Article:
Animal rights in China

Animal rights in China

The depleted Yangtze, Asia’s longest river, gets a 10-year fishing ban
China has imposed a 10-year commercial fishing ban in the Yangtze – the first ever for Asia’s longest river – in a bid to protect its aquatic life. Facing dwindling fish stocks and declining biodiversity in the 3,915-mile river, the Chinese government decided seasonal moratoriums were not enough. The ban took effect on Wednesday, and will be applied at 332 conservation sites along the river.  It will be extended to cover the main river course and key tributaries by January 1 next year, according to a State Council notice. “The Yangtze is a major river in the world in terms of its aquatic species diversity. It is also an important shield for protecting our country’s ecology and improving cons
The depleted Yangtze, Asia’s longest river, gets a 10-year fishing ban
Chinese pet detective reunites lost furry friends with owners
If your beloved furry friend goes missing in China, hiring a pet detective is now a way to increase your chances of a happy reunion. Equipped with hi-tech investigative tools, Shanghai-based private sleuth Sun Jinrong is handling cases across the country.  In about seven years of pet detecting, he has found about 1,000 wayward animals and claims a success rate of 60-70%.
Chinese pet detective reunites lost furry friends with owners
Chinese animal rights groups outraged about arrival of baby elephants
Animal protection groups in China have expressed sadness and disappointment about the arrival of some 30 baby African elephants from Zimbabwe, in a case that has caused outrage among global wildlife campaigners. The wild-caught baby elephants, estimated to be between two to six years old, arrived last week at Shanghai’s Pudong Airport, according to two animal rights groups.  The elephants are believed to be undergoing one month of inspection and quarantine at an unknown location before being sent to zoos across China. Keeping elephants caught from the wild in zoos is considered cruel by conservation groups. Zimbabwean wildlife protection groups had filed court papers at the Harare High Cou
Chinese animal rights groups outraged about arrival of baby elephants
Zoo to beef up security after visitors threw stones to ‘wake the panda’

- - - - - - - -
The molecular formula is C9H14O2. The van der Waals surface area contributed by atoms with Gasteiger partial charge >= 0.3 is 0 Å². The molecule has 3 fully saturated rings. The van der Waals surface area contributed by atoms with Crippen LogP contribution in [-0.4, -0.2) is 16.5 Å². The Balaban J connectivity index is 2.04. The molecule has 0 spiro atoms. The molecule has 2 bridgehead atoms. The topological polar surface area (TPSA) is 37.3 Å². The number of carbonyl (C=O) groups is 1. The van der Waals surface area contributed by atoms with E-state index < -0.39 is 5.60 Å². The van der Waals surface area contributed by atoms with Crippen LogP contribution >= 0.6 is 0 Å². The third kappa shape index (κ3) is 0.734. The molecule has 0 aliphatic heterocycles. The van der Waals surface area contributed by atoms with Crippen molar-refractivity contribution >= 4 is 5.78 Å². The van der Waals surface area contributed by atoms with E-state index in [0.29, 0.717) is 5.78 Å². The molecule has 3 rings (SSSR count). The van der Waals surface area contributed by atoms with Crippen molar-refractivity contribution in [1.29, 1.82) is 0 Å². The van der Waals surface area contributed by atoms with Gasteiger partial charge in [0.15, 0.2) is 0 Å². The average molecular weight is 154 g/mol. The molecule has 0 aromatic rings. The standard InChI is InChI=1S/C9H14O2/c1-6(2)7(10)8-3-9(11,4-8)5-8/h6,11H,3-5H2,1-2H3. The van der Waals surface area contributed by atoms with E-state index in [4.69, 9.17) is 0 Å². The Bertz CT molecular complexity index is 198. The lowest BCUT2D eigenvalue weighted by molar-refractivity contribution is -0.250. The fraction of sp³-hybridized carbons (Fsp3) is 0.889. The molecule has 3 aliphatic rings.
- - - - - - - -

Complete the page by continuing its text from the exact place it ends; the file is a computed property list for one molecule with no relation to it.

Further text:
The Beijing Zoo has promised to improve security around its giant panda enclosure after stones were hurled at one of its residents. A video of the incident on Saturday was posted to Weibo, China’s version of Twitter, where it drew more than 100 million views. It shows the panda named Meng Da sitting in the enclosure when a stone appears to bounce next to him and stop close by. The startled panda pauses, and then goes over to examine the object. Visitors are heard asking, “Who threw the stone?” But no one identified the stone thrower. Beijing News reported that a bigger stone struck Meng Da about 30 minutes later. The report quoted the person who shot the video as saying the culprits threw o
Zoo to beef up security after visitors threw stones to ‘wake the panda’
Chinese activists save 7 dogs from restaurant
Chinese activists have rescued seven dogs from an illicit dog meat restaurant in northeastern China, with help from the local authorities.  Law enforcement officials in Dalian, Liaoning province, issued a warning to the restaurant on Monday, after receiving a report from local animal rights group VShine.  The restaurant was closed for good on the same day, but its owner moved the dogs to another slaughter site, the group said on its WeChat page.  After activists contacted the government again on Tuesday, the owner surrendered his dogs and promised not to sell dog meat ever again.  Seven dogs were rescued, including German shepherds, golden retrievers and a Rottweiler, according to animal rig